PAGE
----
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Understanding Medicare

Read the Spanish version: Entendiendo Medicare

Medicare is a federal health insurance program for people age 65 or older, younger people with certain disabilities, and people with end-stage renal disease. About 54 million people are enrolled in Medicare in 2014, according to the U.S. Census Bureau.

Most Medicare beneficiaries have “original Medicare.” This is the traditional fee-for-service arrangement, which means you can go to any health care provider who accepts Medicare. You pay a deductible, and then Medicare pays its share of the costs and you pay your share.

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Original Medicare includes two parts:

  • Part A covers hospital bills. Most people don’t have to pay a premium for Part A.
  • Part B covers medically necessary doctors visits, lab tests and supplies, such as wheelchairs and walkers, and preventive care, such as flu shots. You pay a premium for Part B.

You can add coverage for prescription medicine by purchasing a Medicare Prescription Drug Plan – called Part  D – from a private company approved by Medicare. Drug plans vary by cost and the drugs they cover.

To help pay costs original Medicare doesn’t cover, you can purchase supplemental insurance called Medigap. Medigap policies, which are sold by private insurers approved by Medicare, cover out-of-pocket expenses, such as copayments, co-insurance and deductibles.

Medicare handbook

View the “Medicare & You” handbook on Medicare's official website, or call the agency at (800) 633-4227 and ask for one.

The toll-free number is staffed by English- and Spanish-speaking customer service representatives.

Hearing-impaired individuals using a telephone device for the deaf can call (877) 486-2048.

Instead of choosing original Medicare, you can opt for a Medicare Advantage plan, also known as Part C. About 30 percent of Medicare enrollees have a Medicare Advantage plan in 2014.

Medicare Advantage plans cover everything original Medicare covers, except hospice care. Most plans include drug coverage, and some cover additional services, such as vision and dental care. Private companies approved by Medicare sell Medicare Advantage Plans.

You can’t use Medigap with a Medicare Advantage Plan. In fact, it’s against the law for anyone to sell you a Medigap plan if you have Medicare Advantage, unless you’re switching back to original Medicare.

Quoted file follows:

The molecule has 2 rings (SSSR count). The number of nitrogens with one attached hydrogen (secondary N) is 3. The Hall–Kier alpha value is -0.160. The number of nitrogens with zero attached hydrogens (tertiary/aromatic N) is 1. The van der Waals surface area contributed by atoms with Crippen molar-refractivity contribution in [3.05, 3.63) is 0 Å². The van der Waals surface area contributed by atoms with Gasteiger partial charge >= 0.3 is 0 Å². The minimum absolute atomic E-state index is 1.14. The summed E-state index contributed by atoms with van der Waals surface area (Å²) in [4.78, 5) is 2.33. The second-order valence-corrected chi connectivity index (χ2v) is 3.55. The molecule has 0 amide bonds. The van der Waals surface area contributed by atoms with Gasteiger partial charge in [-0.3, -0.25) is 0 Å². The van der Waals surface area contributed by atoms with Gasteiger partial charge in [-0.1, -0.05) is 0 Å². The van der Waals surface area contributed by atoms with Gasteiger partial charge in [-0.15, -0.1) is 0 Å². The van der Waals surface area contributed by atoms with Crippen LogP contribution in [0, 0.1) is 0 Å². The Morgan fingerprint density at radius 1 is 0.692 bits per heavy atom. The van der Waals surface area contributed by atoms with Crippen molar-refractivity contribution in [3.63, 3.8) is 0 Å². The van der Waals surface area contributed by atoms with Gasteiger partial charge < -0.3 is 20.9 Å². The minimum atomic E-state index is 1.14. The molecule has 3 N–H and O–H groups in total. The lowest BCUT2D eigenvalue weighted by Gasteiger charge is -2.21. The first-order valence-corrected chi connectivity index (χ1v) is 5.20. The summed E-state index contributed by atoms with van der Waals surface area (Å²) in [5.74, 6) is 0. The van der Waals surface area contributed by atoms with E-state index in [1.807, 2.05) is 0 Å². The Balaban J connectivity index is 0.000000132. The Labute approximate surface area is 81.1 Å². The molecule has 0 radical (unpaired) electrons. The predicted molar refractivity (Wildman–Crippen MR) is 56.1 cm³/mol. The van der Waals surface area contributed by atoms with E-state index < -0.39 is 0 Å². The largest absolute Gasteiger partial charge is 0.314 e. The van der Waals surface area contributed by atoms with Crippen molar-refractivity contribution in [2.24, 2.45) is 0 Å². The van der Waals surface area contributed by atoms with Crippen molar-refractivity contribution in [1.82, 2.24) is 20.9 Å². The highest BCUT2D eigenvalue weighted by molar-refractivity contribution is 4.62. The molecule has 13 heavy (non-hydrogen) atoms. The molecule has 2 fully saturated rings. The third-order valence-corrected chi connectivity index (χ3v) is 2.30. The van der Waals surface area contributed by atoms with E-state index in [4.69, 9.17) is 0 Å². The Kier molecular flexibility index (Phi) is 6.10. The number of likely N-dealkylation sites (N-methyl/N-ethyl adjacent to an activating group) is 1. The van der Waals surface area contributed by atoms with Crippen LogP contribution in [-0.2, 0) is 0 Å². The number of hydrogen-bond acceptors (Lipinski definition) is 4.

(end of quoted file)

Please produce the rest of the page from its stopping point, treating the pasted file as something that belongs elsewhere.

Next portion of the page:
Which is better – original Medicare or a Medicare Advantage Plan?

Generally, your choices are less restricted with traditional Medicare than with most Medicare Advantage plans. With original Medicare, you can go to any doctor, hospital, or other health care provider who accepts Medicare. With many Medicare Advantage Plans, you pay more out of pocket to see providers outside a plan’s network. However, your overall out-of-pocket costs might be lower with a Medicare Advantage Plan than with original Medicare.

Who pays for Medicare?

Medicare is financed by federal taxes and administered by the Centers for Medicare & Medicaid Services. Beneficiaries also pay out-of-pocket costs, including  Medicare premiums, deductibles and copayments, and Medigap premiums if they choose to purchase supplemental insurance.

Beneficiaries must also pay for their own custodial care, most dental care, dentures, routine foot care and hearing aids.

Who is eligible for Medicare?

To be eligible, you or your spouse must have worked for at least 10 years in Medicare-covered employment, be age 65 or older, and be a citizen or permanent resident of the United States. A younger person with a disability or with chronic kidney disease also might qualify for Medicare.

Are there income limits?

There are no income limits to enroll in Medicare.

How do I enroll in Medicare?

Some people are enrolled in Medicare automatically. Enrollment is automatic if you are not yet age 65 and you already are receiving Social Security or Railroad Retirement benefits. If you are disabled, you will be automatically enrolled in both Part A and Part B of Medicare beginning with your 25th month of disability.

Most people have to enroll in Medicare. The enrollment period begins three months before you turn age 65 (or right away if you require regular dialysis or a kidney transplant) and continues for seven months. Applying early can help you avoid a possible delay in the start of your Part B coverage.

If you have questions about Medicare eligibility or enrollment, call Social Security's toll-free number, (800) 772-1213 or visit the Social Security website.